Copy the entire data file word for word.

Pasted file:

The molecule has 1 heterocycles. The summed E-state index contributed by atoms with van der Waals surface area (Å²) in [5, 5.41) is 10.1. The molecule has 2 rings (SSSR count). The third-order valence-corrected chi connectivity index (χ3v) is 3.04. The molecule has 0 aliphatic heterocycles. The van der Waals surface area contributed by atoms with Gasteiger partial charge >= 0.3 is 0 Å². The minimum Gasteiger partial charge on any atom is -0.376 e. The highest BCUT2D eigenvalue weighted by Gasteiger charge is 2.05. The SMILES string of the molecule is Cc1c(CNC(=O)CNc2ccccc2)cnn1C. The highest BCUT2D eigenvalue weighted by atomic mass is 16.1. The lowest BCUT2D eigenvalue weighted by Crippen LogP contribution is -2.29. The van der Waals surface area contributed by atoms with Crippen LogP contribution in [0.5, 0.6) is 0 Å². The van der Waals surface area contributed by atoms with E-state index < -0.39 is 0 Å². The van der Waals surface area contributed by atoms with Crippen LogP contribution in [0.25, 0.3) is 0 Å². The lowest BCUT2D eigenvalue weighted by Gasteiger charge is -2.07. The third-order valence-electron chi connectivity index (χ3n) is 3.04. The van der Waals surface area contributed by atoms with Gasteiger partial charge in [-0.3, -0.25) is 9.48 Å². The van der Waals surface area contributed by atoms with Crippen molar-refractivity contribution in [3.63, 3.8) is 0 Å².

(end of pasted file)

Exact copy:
The molecule has 1 heterocycles. The summed E-state index contributed by atoms with van der Waals surface area (Å²) in [5, 5.41) is 10.1. The molecule has 2 rings (SSSR count). The third-order valence-corrected chi connectivity index (χ3v) is 3.04. The molecule has 0 aliphatic heterocycles. The van der Waals surface area contributed by atoms with Gasteiger partial charge >= 0.3 is 0 Å². The minimum Gasteiger partial charge on any atom is -0.376 e. The highest BCUT2D eigenvalue weighted by Gasteiger charge is 2.05. The SMILES string of the molecule is Cc1c(CNC(=O)CNc2ccccc2)cnn1C. The highest BCUT2D eigenvalue weighted by atomic mass is 16.1. The lowest BCUT2D eigenvalue weighted by Crippen LogP contribution is -2.29. The van der Waals surface area contributed by atoms with Crippen LogP contribution in [0.5, 0.6) is 0 Å². The van der Waals surface area contributed by atoms with E-state index < -0.39 is 0 Å². The van der Waals surface area contributed by atoms with Crippen LogP contribution in [0.25, 0.3) is 0 Å². The lowest BCUT2D eigenvalue weighted by Gasteiger charge is -2.07. The third-order valence-electron chi connectivity index (χ3n) is 3.04. The van der Waals surface area contributed by atoms with Gasteiger partial charge in [-0.3, -0.25) is 9.48 Å². The van der Waals surface area contributed by atoms with Crippen molar-refractivity contribution in [3.63, 3.8) is 0 Å².